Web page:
Several new interviews with Mary have been released discussing her new show BrainDead, premiering tonight on CBS. As always, click on each of the provided links to read the full interviews. The first one is with Parade Magazine:
Looking at your recent projects, you have BrainDead, Cloverfield Lane and The Returned. There seems to be this horror theme. Is there an appeal to these projects for you, or is it that they’re just the best roles out there for women right now?
I think it’s a bit of both. I always tend to come back to them, partly, because as a viewer, I’m very drawn to those stories. I always have been since I was a kid. I’ve always been a fan of the darker side of things when it comes to movies and TV. So I just love that genre.
But I also think that in terms of female protagonists, there are a lot of great roles within that genre of women really saving the day, getting to be the strong ones, and getting to be the ones leading the charge. I really like that. I like playing these characters, who when things crumble around them, they’re still standing at the end.
The second one comes from Esquire:
ESQ: This is a departure from your other TV work. Why did you want to do it?
Mary Elizabeth Winstead: I think that’s the main reason. I’d come off of doing a couple shows where it was very dramatic and a lot of emotion and a lot of crying—just very serious stuff everyday. I was really ready to just have fun and to show that side of myself. I enjoy being silly and being more than just that emotional side. When the script came, it was hard to say no to because it checked off every box of what I was looking to do at that moment.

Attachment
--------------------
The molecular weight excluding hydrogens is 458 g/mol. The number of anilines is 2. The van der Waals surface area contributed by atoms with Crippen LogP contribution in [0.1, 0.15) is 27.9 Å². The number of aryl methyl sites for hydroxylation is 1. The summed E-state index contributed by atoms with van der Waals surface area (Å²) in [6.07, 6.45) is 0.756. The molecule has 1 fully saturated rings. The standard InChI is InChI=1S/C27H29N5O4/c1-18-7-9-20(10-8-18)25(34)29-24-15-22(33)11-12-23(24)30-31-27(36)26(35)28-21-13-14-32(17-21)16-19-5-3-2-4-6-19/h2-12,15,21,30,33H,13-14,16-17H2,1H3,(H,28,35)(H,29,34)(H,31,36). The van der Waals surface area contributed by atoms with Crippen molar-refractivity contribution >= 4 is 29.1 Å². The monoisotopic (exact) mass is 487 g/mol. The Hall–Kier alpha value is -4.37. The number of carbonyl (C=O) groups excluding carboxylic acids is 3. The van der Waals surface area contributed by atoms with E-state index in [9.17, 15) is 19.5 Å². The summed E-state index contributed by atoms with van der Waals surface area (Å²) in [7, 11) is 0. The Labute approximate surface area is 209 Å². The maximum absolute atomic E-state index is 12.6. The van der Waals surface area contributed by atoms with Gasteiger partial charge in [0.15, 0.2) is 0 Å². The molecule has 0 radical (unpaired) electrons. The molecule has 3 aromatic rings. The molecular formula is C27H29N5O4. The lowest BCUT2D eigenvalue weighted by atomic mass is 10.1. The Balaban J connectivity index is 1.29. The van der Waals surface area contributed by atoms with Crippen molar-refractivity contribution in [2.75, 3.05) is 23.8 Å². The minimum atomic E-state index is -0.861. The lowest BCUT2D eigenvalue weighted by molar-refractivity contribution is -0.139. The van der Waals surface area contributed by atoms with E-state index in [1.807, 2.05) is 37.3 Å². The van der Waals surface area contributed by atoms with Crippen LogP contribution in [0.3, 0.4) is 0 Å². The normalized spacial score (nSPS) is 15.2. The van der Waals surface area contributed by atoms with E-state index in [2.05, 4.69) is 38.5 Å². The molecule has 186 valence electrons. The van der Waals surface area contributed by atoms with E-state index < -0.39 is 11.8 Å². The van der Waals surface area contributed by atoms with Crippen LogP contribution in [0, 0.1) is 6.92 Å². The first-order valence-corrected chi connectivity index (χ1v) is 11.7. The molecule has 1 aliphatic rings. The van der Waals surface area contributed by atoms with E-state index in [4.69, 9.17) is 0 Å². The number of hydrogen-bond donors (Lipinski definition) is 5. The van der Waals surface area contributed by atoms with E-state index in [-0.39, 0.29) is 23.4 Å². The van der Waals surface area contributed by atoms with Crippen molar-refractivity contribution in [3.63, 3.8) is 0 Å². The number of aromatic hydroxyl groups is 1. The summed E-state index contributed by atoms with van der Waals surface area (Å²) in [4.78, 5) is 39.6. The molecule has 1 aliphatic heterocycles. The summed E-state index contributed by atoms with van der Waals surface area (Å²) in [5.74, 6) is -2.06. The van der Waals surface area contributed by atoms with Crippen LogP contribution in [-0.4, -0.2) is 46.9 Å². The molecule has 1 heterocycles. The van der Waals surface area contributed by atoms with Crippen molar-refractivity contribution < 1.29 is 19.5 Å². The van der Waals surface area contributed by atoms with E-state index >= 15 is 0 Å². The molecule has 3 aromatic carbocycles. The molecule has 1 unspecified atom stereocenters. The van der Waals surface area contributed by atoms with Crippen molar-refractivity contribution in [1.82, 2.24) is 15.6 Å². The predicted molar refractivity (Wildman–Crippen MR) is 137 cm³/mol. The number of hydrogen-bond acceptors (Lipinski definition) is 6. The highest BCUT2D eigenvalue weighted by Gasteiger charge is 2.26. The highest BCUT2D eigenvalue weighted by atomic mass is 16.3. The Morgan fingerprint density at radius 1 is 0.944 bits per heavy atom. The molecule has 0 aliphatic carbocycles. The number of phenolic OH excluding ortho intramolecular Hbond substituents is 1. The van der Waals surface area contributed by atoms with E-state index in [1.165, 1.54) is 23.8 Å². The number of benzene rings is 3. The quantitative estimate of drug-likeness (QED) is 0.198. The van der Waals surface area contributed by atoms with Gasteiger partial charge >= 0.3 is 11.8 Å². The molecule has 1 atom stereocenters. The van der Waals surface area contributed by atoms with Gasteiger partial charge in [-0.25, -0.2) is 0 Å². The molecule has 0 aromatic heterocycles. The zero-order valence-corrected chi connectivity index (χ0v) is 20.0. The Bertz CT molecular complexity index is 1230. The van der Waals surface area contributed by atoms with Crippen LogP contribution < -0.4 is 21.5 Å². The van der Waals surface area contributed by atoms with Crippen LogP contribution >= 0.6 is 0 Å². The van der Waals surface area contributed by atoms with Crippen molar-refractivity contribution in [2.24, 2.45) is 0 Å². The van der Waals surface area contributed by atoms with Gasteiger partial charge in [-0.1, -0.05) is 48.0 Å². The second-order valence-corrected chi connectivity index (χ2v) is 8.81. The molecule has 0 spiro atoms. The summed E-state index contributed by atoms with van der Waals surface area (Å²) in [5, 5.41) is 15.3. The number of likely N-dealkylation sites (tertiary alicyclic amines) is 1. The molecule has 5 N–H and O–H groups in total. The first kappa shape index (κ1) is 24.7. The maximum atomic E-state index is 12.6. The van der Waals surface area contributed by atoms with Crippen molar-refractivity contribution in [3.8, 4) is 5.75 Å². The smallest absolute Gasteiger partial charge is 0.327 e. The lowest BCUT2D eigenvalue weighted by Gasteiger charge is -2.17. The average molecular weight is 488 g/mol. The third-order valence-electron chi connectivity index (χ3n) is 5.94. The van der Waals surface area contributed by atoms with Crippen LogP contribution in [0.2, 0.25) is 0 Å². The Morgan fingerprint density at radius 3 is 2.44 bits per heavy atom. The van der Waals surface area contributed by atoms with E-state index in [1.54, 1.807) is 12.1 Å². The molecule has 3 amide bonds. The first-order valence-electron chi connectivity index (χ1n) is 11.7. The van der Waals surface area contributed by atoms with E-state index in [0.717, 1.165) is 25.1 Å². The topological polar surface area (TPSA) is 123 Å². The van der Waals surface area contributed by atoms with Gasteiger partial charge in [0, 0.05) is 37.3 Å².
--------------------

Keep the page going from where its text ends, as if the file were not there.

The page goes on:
Laurel notices something’s up almost immediately. Do you think that’s because she’s an outsider?
I think so. I think she also has this innate sense about her wherein she wants to get to the truth. That’s why she went off and tried to be a documentary filmmaker. She wants to surround herself with what she believes to be truthful and authentic things in her life. And when she gets to DC, it’s clear something is off and the truth is being hidden in some way. She has this need to scratch at the surface in some way. She wants to be good at her job and she wants to learn why it’s impossible to get things done in Washington.
The next is one from Collider where Mary also talks about working with her husband Riley on their new film, The Art of Self Defense:
The Kings are great at creating flawed female characters that are so fun to watch because they are so imperfect. What most excites you about working with them, and what do you think they bring to a project that makes it that much more special?
WINSTEAD: I really do think that they’re geniuses. They never stop thinking. They never stop working. They live to tell these stories. They live to do what they do. And I have such admiration for that. They’re also just incredibly good people and an incredibly lovely couple. Their energy is so warm and calm and soft and open. They know what they want because this is what they love. They know how to delegate, as any great director or showrunner does, but at the end of the day, it’s their vision and I love, as an actor, knowing there’s one person, or in their case one couple, who has the vision for the entire thing. They know what’s going to happen. They know what the couch in my character’s bedroom looks like. From the biggest macro ideas to the tiniest micro things, they’re so involved in every detail, and I love that. I think that’s so important to have a real visionary at the helm of a project like this.